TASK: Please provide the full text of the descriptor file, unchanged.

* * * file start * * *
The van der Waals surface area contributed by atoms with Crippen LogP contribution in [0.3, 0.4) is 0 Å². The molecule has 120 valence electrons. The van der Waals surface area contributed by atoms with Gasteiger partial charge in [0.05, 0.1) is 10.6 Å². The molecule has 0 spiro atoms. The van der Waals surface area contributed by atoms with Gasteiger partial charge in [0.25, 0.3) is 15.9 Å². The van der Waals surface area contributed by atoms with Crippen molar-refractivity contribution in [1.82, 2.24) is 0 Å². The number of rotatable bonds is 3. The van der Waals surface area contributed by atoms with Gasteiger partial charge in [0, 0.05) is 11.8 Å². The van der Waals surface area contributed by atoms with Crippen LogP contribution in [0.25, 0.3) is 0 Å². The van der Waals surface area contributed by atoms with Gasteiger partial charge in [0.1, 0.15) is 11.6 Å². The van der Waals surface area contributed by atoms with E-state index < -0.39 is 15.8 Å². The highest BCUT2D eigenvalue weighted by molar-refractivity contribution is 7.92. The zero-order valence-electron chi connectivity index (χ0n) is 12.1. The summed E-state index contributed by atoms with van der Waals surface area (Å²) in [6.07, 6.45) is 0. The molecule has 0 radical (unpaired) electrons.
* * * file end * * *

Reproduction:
The van der Waals surface area contributed by atoms with Crippen LogP contribution in [0.3, 0.4) is 0 Å². The molecule has 120 valence electrons. The van der Waals surface area contributed by atoms with Gasteiger partial charge in [0.05, 0.1) is 10.6 Å². The molecule has 0 spiro atoms. The van der Waals surface area contributed by atoms with Gasteiger partial charge in [0.25, 0.3) is 15.9 Å². The van der Waals surface area contributed by atoms with Crippen molar-refractivity contribution in [1.82, 2.24) is 0 Å². The number of rotatable bonds is 3. The van der Waals surface area contributed by atoms with Gasteiger partial charge in [0, 0.05) is 11.8 Å². The van der Waals surface area contributed by atoms with Crippen LogP contribution in [0.25, 0.3) is 0 Å². The van der Waals surface area contributed by atoms with Gasteiger partial charge in [0.1, 0.15) is 11.6 Å². The van der Waals surface area contributed by atoms with E-state index < -0.39 is 15.8 Å². The highest BCUT2D eigenvalue weighted by molar-refractivity contribution is 7.92. The zero-order valence-electron chi connectivity index (χ0n) is 12.1. The summed E-state index contributed by atoms with van der Waals surface area (Å²) in [6.07, 6.45) is 0. The molecule has 0 radical (unpaired) electrons.